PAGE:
In February 2020, life in Madrid was ticking along as normal. But unbeknown to the locals something sinister was in the air. In March COVID-19 sent the city into lockdown and daily life changed dramatically.
Photos taken between January and February 2020 in Madrid
From the day we’re born, our families, friends, and society form expectations about our future and the way we should lead our lives.
Many of us go with the flow, crafting reputations that hide our true selves. While others swim against this tide, express their individuality, and question whether the mainstream narrative is in their best interests.
Inspired by the poem ‘trouble with Spain’ by Charles Bukowski. This series of layered images uses Madrid’s historic businesses as a metaphor; contrasting the authenticity required to start a business with the conformity needed to maintain its position in the marketplace.
As social animals, the need to belong motivates our behaviour. It often comes down to how much we are willing to compromise.
Photo taken between February and March 2020. The project was created while attending a Documentary Photography & Reportage course at IED Master, Madrid.
On the streets of Hong Kong, the locals are restless. The 1997 handover has had a destabilising effect. The civil liberties enjoyed under the British are being eroded and the political and legal autonomy is going too.
At each step, the changes were met with peaceful protest. Until in 2019, they reached a tipping point and demonstrations escalated into vandalism and violence. This year, the overlords in Beijing asserted their authority, enforcing allegiance and obedience through a strict new security law.
Now, saying the wrong thing about Hong Kong can put you behind bars. Fear has the power to prevent these slogans from being rewritten, and self-censorship will prevent many from discussing the ideas behind them.
When words are banned photographs take on extra significance and make it more difficult for leaders to influence the collective memory. These images, taken in November 2019, capture the sentiment of many Hongkongers prior to the crackdown and help to narrate history and pass experience on to future generations.
Not everyone in Macau works in a casino. Behind the glitz and pretence is a more down to earth way of life. This photo essay was made shortly after the PRC’s 70th anniversary and looks at those earning a more modest living.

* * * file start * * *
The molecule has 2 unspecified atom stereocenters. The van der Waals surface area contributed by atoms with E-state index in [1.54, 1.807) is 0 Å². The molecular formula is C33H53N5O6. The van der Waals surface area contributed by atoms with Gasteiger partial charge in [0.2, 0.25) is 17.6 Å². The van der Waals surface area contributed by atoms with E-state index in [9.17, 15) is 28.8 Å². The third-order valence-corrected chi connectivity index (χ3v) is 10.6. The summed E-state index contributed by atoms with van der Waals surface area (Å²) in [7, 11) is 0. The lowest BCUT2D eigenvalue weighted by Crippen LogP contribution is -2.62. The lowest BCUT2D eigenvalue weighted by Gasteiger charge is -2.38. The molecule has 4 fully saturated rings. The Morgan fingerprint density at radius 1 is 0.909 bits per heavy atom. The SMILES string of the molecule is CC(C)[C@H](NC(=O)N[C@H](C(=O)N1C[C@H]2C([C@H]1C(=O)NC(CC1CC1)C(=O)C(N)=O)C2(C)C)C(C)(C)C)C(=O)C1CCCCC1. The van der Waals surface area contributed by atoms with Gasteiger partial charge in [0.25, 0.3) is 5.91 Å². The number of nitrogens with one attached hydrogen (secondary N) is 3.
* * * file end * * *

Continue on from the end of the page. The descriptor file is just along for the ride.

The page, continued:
In my late 30s I left my hometown of Brighton, UK and spent 5 years in Melbourne, Australia. In this photo essay I explore how the photographs I take reflect my social conditioning. On my travels, I’m drawn to the differences, but when I’m living in a new city, it’s the familiar that makes me feel at home.
– a brief period during which something flourishes before dying out.
In the late 90s, with the ban on tobacco advertising approaching, a well-known cigarette manufacturer ran a semi-subliminal advertising campaign. By combining photographs of American landscapes with cryptic phrases, they aimed to bemuse target smokers, and occupy their thoughts after they’d turned the page.
This series of double exposures records my reaction to the psychological hooks used to sell a deadly product. By layering images of departed icons on top of these magazine adverts, I explore the concept of ethical manipulation. While reflecting on my own sense of loss from the early demise of those I admire, and the holes left in our cultural landscape.
Those were the early days of the attention economy. Modern technology has cranked things up a notch, and those wishing to exploit our appetite for distraction have easier ways to do it. With thousands of adverts coming at us each day, our eyeballs are under siege. The casualty is our focus, the key ingredient for anything meaningful in life.
It’s been said, we have two lives – the life we live, and the unlived life of our aspirations. If our time here is the most valuable thing we own. We should ask ourselves, which one are we living?
Expressing your opinion in 21st century is not as straight forward as it used to be. Questioning the socio-political consensus comes at a price and the perceived cost of holding opposing views is too high for some. Self-censorship is on the rise.
The internal struggle can feel like being in a cognitive jail cell. Sometimes we’re the ninja skilled at escapology, other times we’re the prison guard slamming the door. In the long run, our integrity, self-respect and intellectual honesty take the hit. If we don’t risk offending people, how will we know what we think?
For Bukowski, life was not all champagne and skittles. There were school bullies, dead end jobs, nights sleeping rough, back alley fights, jail-time, whores, hangovers and hardships. But through it all was a crazy kind of contentment. What mattered most to Hank was how well you walk through the fire.
When a British citizen is snatched from the streets in the morning, and sentenced and incarcerated in the afternoon. The terms political prisoner and enemy of the state don’t seem out of place. Especially when the charges are civil and not criminal. The groundswell of public support and blanket media castigation make me smell a rat.
Maybe he’s not far wrong. Maybe he’s not far right.
The world’s problems are systemic. The systems are complex. Those in charge don’t understand them. So they lie. We know it. They know it. And they know we know it. Its a post truth world where emotions come first. Angry people click more. But do they come up with solutions? Time will tell. But for now, we act like nothing’s wrong.